Nerve impulse test seen to predict motor recovery after Zolgensma

Unaided walking more likely type 1 SMA infants with stronger initial impulses

Lindsey Shapiro, PhD avatar

by Lindsey Shapiro, PhD |

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Evaluating the strength of nerve cell impulses to muscles may be a good way of predicting motor skill recovery after Zolgensma (onasemnogene abeparvovec) treatment in infants with spinal muscular atrophy (SMA), a recent study suggests.

The research showed that compound muscle action potential (CMAP) amplitudes in the median nerve were able to accurately predict the likelihood that babies with SMA type 1 would be able sit without help six months after receiving the gene therapy.

“CMAP amplitude is a reliable, valid, and simple to perform in real life, biomarker for functional outcome in SMA type 1 symptomatic patients treated by gene therapy,” the researchers wrote.

The study, “A new score combining compound muscle action potential (CMAP) amplitudes and motor score is predictive of motor outcome after AVXS-101 (Onasemnogene Abeparvovec) SMA therapy,” was published in Neuromuscular Disorders.

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Better motor function seen in SMA children given Zolgensma: Analysis

CMAP amplitudes tend to fall over time in SMA patients

SMA is marked by the progressive degeneration of motor neurons, the specialized nerve cells that communicate with muscles to facilitate voluntary movements, leading to muscle weakness and wasting.

Zolgensma, an approved one-time gene therapy, has shown an ability to extend survival, improve motor function, and prevent the need for ventilation assistance in infants with SMA.

However, some symptomatic children still show “suboptimal” motor development after treatment, failing to reach key motor milestones, the researchers noted. There is a need to better understand factors that might predict children at risk of poorer outcomes, who may benefit from other SMA therapies.

Measuring CMAP amplitudes may be one way of doing so. In the approach, motor nerve cells are stimulated and the electrical response of the muscle that they innervate is measured. A lower response from the muscle (lower CMAP amplitude) is thought to reflect fewer intact and available motor neurons.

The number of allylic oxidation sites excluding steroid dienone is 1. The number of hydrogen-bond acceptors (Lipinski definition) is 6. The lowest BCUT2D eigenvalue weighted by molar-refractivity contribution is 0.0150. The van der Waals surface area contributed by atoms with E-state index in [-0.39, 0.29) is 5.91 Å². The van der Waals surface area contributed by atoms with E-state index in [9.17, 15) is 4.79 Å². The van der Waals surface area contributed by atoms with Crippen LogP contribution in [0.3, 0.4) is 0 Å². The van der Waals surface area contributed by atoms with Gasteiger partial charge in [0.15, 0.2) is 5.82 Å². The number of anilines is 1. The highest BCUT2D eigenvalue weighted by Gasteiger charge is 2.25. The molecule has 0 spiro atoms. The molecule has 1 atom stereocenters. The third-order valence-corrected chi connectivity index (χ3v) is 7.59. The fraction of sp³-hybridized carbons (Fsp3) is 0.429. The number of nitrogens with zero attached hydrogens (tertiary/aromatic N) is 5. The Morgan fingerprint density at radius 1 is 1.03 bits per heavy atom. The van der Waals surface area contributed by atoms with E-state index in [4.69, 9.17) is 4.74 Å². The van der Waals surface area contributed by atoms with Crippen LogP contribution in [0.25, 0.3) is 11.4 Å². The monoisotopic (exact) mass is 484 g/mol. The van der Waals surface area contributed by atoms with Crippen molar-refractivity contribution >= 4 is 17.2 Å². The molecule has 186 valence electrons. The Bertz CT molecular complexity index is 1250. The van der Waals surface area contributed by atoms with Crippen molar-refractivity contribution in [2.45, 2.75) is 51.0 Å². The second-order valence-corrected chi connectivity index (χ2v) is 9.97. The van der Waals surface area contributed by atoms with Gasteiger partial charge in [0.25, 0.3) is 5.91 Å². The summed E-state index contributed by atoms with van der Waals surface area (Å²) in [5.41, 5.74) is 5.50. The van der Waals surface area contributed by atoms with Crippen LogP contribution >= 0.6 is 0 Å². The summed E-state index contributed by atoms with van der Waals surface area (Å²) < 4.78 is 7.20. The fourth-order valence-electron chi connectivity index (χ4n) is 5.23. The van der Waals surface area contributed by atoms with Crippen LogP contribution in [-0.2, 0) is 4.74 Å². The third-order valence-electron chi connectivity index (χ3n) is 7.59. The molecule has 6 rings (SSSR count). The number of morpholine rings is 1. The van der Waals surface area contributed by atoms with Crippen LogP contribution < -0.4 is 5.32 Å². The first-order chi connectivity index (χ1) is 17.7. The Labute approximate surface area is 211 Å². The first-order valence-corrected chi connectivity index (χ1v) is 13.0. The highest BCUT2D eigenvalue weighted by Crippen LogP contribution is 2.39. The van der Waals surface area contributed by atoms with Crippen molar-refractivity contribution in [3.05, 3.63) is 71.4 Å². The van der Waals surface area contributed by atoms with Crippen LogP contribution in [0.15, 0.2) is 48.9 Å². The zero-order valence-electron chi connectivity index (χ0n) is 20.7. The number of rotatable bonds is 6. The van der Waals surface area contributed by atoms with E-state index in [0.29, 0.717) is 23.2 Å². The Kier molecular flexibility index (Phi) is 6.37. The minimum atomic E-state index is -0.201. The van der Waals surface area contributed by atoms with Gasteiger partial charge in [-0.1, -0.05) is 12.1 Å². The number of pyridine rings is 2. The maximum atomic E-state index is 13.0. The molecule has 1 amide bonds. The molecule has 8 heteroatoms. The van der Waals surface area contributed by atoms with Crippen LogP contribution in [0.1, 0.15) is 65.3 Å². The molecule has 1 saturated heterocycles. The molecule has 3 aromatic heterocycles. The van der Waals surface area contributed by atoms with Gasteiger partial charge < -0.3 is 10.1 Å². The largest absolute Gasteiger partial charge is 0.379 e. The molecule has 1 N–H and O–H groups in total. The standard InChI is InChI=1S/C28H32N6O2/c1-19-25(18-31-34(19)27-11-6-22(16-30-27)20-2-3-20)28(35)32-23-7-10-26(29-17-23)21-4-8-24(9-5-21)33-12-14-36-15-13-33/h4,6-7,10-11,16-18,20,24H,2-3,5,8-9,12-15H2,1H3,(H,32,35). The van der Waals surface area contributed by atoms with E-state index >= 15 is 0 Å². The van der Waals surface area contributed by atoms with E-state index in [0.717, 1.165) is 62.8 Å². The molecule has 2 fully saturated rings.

This non-invasive measure typically correlated well with other indicators of disease severity. CMAP amplitudes also decrease over time in SMA patients, and they tend to be lower in patients with SMA types marked by earlier onset and faster progression, and in patients who aren’t able to walk.

Previous work indicated that Zolgensma is associated with increased CMAP amplitudes in the ulnar nerve (a nerve in the forearm that controls wrist and finger movement) in infants with SMA type 1.

To determine whether CMAP amplitudes could help to distinguish patients with poorer responses to Zolgensma, researchers evaluated the long-term outcomes, as well as changes in CMAP amplitudes across multiple nerves, in 13 children with SMA type 1 given the gene therapy at a single center in France.

The children, with a mean age of 227 days (about 7.5 months), underwent CMAP testing in four nerves: the ulnar and the median nerves of the upper arm, and the tibial and fibular nerves, both in the lower leg. Overall, six children were able to sit unaided at six months post-treatment, and two others could do so at one year.

CMAP amplitudes tended to increase over time after Zolgensma treatment. In particular, median nerve CMAP amplitudes were significantly higher a year after Zolgensma in children with type 1b and type 1c SMA. Type 1c typically has a later onset and is less severe.

The Children’s Hospital of Philadelphia Infant Test of Neuromuscular Disorders (CHOP INTEND) scores, a standard measure of motor function in infants with SMA type 1, also generally increased over time, indicating improvements.

Initial CMAP amplitudes link with walking skills 6 months post-treatment

Notably, higher median nerve CMAP amplitudes before treatment were predictive of a child’s ability to sit unaided six months later, with an accuracy of 90%. CHOP INTEND scores had a predictive accuracy of 93%, whereas the two measures together achieved 98% predictive power.

A year after Zolgensma treatment, CHOP INTEND no longer was as good at predicting a child’s ability to sit unaided (83%). At that time, a combination of tibial and median CMAP amplitudes were better predictors, with an accuracy of about 96%, the study reported.

To confirm their findings, CMAP amplitudes were examined in the second group of 12 children, treated with Zolgensma at other centers in France. In this group, median nerve CMAP amplitudes were 94% accurate at predicting sitting ability after six months, while the accuracy of CHOP INTEND was 75%.

Across both groups, no child with CHOP INTEND scores less than 30 out of 64, and a median nerve CMAP less than 0.5 millivolts (mV) at the study’s start, achieved unaided sitting at six months post-treatment.

Overall, the results suggest that higher median nerve CMAP amplitudes before Zolgensma, with a clinical cutoff of 0.5 mV, may predict better motor recovery with Zolgensma’s use, according to the researchers.

“Median CMAP amplitude is a reliable, valid, and simple to perform in real life, biomarker for functional outcome in SMA type 1 symptomatic patients treated by gene therapy,” the researchers concluded.

“We propose a simple threshold of 0.5 mV at baseline that may imply that over this limit, motor recovery is expected,” they added. “This could have practical implication in the French treatment strategy to target good responders.”